Analysis: US losing battle with Iran over Iraq

The US promised to hold Iran accountable for attacks on US facilities in Iraq. But does the US still have any power in the area?

Yochanan Visser,

Iraq
Iraq
Reuters

More than two weeks after the Trump administration announced it would keep its current force of between 7,000 and 9,000 US soldiers in Iraq and dispatched Brett McGurk, the presidential envoy for the global coalition against ISIS to Baghdad in order to prevent an Iranian takeover of the country, it is becoming increasingly clear the US is losing Iraq.

On Thursday, pro-Iranian political factions finally reached an agreement about the forming of a new government, four months after May 12th's parliamentary elections.

The forming of the new Iraqi government ended Trump’s hope of securing a second term of his ally Prime Minister Haider al-Abadi, whose Dawa Party or ‘Victory Coalition’ came third in the parliamentary elections.

Al-Abadi, a pragmatic politician who maintained good relations with both Iran and the US, was blamed for a severe humanitarian crisis in southern Iraq where Iran suddenly cut off electricity earlier this summer and aggravated a severe water shortage during which over 60,000 people were poisoned when they drank contaminated water.

As a result of the humanitarian crisis, thousands of Iraqis in Iraq’s largest southern city, Basra, took to the streets and torched the Iranian consulate but also cursed al-Abadi who visited the city earlier this week.

At least 15 people died in the violent demonstrations which spread to other parts of Iraq, including its capital of Baghdad.

The forming of the new pro-Iranian government came after Muqtada al-Sadr the controversial Shiite cleric who surprisingly won the May 12 election and Hadi al-Amiri, a Shiite extremist whose al-Fatah list maintains a close relationship with the Iranian Islamist regime, failed to register their own coalitions in the first session of the new Iraqi parliament.

The two Iraqi leaders then decided to resume negotiations and held several meetings in al-Sadr’s residence in the city of Najaf.

“We have reached preliminary understandings with Al-Sadr and are working to turn them into agreements under the umbrella of Marjiyaa (the highest Shiite clerics in Iraq),” Arab News quoted an al-Fatah official as saying.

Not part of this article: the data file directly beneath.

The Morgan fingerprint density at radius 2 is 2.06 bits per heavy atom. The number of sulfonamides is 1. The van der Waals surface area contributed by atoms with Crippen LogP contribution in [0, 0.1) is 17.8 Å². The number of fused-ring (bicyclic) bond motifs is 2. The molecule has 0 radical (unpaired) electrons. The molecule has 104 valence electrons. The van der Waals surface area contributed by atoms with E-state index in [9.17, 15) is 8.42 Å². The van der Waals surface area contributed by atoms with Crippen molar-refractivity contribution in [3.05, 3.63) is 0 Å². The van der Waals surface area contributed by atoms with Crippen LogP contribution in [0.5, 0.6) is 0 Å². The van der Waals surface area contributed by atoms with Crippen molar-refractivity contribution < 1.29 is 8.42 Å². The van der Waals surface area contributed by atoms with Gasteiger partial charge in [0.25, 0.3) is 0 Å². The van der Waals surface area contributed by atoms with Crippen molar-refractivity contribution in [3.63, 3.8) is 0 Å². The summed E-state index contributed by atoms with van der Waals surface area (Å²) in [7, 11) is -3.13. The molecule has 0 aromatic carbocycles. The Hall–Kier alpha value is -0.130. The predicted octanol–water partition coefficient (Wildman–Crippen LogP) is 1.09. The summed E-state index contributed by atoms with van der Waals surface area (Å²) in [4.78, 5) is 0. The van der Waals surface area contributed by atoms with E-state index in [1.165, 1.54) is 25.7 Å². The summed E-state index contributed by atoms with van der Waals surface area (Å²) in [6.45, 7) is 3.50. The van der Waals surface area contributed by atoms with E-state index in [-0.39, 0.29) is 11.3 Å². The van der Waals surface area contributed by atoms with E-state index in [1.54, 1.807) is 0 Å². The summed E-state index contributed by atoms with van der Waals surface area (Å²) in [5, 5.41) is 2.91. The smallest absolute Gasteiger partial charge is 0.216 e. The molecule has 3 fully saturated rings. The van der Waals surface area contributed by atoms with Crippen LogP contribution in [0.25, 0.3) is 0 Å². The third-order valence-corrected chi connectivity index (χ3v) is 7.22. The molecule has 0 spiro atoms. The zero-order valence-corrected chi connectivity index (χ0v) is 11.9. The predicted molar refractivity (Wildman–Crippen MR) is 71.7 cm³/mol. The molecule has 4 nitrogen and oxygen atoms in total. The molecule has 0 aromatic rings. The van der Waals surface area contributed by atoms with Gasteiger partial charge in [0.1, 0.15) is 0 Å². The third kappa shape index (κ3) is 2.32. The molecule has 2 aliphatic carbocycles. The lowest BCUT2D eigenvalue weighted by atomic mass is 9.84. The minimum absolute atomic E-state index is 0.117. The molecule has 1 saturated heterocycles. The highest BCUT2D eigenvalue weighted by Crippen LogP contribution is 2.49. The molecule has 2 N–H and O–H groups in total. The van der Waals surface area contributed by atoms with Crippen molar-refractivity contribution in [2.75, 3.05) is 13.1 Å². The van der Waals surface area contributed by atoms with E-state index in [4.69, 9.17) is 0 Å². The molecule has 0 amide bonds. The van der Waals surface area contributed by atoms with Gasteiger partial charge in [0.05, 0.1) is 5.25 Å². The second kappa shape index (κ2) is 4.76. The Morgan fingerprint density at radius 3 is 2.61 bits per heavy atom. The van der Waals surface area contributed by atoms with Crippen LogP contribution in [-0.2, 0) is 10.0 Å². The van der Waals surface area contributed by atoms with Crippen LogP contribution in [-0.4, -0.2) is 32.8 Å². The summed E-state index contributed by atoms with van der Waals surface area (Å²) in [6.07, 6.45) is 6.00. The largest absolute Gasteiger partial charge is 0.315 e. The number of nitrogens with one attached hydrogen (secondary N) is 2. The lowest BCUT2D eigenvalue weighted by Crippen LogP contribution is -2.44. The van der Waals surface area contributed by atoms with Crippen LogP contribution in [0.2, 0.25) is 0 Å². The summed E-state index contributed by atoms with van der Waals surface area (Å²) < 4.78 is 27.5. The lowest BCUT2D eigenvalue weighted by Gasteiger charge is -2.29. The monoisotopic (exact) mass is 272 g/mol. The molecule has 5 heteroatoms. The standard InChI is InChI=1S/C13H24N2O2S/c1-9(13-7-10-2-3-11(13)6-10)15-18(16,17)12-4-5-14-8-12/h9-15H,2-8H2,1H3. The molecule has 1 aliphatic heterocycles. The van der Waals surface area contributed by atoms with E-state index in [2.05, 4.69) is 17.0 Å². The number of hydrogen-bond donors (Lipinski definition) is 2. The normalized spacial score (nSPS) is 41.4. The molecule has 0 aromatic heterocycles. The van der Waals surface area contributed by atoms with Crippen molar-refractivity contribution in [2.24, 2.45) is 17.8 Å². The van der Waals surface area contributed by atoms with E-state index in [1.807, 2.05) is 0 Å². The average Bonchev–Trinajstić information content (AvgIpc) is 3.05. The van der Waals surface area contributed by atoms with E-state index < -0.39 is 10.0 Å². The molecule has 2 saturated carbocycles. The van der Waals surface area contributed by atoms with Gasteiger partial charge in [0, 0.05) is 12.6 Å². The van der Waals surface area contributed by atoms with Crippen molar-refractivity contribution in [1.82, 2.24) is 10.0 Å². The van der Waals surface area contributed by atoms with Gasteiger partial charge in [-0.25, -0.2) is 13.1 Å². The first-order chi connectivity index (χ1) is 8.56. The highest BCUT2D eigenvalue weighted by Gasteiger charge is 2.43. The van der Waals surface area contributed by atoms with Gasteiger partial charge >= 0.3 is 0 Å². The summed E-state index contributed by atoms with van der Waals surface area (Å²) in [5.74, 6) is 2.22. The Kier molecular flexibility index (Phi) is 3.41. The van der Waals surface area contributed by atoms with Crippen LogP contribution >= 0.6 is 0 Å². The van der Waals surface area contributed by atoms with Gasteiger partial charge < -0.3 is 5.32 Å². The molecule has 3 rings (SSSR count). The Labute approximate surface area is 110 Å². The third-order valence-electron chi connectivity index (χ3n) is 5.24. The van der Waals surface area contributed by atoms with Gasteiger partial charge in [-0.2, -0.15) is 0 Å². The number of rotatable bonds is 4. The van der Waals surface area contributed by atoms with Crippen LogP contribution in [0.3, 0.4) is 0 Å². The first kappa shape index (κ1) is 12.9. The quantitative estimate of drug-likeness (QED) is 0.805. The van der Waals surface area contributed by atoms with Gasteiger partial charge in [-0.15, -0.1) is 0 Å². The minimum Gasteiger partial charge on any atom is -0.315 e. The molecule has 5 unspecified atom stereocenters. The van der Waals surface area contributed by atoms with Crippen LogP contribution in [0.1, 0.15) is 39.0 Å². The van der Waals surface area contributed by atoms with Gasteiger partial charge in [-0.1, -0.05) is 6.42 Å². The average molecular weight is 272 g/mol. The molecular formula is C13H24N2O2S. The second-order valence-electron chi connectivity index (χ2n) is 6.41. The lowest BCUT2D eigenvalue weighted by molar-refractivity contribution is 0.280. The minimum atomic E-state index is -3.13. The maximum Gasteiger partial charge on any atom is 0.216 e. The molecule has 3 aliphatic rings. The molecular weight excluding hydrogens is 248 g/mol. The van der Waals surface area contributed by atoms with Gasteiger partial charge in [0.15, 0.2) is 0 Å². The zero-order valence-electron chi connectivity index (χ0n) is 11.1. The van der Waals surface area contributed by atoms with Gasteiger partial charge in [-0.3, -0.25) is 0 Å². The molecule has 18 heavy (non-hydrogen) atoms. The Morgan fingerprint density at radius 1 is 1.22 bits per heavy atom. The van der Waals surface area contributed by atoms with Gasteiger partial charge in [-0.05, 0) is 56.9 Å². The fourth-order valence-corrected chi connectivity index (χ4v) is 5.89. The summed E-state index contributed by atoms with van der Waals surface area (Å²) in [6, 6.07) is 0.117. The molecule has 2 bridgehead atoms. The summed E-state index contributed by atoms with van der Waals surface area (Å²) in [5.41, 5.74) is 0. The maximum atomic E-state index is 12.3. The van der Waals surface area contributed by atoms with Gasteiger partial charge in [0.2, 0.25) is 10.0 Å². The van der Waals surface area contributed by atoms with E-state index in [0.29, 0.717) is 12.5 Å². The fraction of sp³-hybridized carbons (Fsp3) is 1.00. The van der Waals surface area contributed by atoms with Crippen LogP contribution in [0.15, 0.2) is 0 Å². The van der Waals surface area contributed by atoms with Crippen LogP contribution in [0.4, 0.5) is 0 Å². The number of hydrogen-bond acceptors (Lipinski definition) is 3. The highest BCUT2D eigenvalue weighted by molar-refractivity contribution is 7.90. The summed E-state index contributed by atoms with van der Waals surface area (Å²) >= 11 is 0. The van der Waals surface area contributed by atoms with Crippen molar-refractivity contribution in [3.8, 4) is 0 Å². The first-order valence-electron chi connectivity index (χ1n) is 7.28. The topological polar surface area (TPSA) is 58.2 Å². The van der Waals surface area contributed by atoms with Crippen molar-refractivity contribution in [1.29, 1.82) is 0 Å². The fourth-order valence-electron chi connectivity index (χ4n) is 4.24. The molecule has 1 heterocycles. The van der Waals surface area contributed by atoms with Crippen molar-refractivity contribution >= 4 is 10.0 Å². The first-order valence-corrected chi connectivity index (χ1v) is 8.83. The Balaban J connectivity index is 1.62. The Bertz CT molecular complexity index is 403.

There were a couple of events which led to the forming of the pro-Iranian coalition in Iraq after the Americans tried to prevent it.

First, Iran suddenly used the Iranian Revolutionary Guards Corps (IRGC) and the Iranian-founded Hashd al-Shaabi umbrella organization of predominantly Shiite militias in Iraq to stage attacks on American diplomatic missions and Kurdish bases in Iraq.

The American embassy in Baghdad was attacked with mortar shells and the American consulate at the airport of Basra was attacked with missiles by Hashd al-Shaabi earlier this month.

The IRGC also suddenly launched a missile attack on a Kurdish base and bombed the headquarters of the Kurdistan Democratic Party of Iran (KDPI) in northern Iraq from Iranian soil.

At least 27 people died and 50 others were injured when Iranian ballistic missiles and artillery hit the Kurdish targets in northern Iraq.

This was later followed by an Iranian invasion of the autonomous Kurdish region in northern Iraq.

The Kurdish Peshmerga militia in northern Iraq reported that Iranian forces penetrated Iraq near the strategic Surin mountain in northern Iraq.

The Iranians then set up camp on the top of the 2,000-meter-high mountain and brought missile launchers and artillery to Surin, using these weapons to target the KDPI headquarters.

Iran later openly admitted that the attacks were meant as a signal to the Trump administration.

Ali Shamkhani, secretary of Iran's Supreme National Security Council, said Iran would give “a response 10 times stronger than any hostile measure" by the United States and gave as an example the IRGC attack on the Kurdish base in northern Iraq.

Another reason al-Sadr and al-Amiri suddenly decided to form a coalition without PM al-Abadi was a rare intervention by Iraq’s most important Shiite cleric, Grand Ayatollah Ali Al-Sistani, who on Monday issued a statement which said he would refuse the appointment for the post of prime minister of any politician who had previously exercised power.

Some US politicians are now calling for sanctions against Iran’s proxies in Iraq while the White House warned the Islamic Republic it would hold the Islamist regime in Tehran accountable for any attack against US government facilities and military targets in Iraq.

It remains to be seen, however, how the US military, with only a couple of thousand soldiers on the ground in Iraq, can stop the growing Iranian entrenchment in the country.


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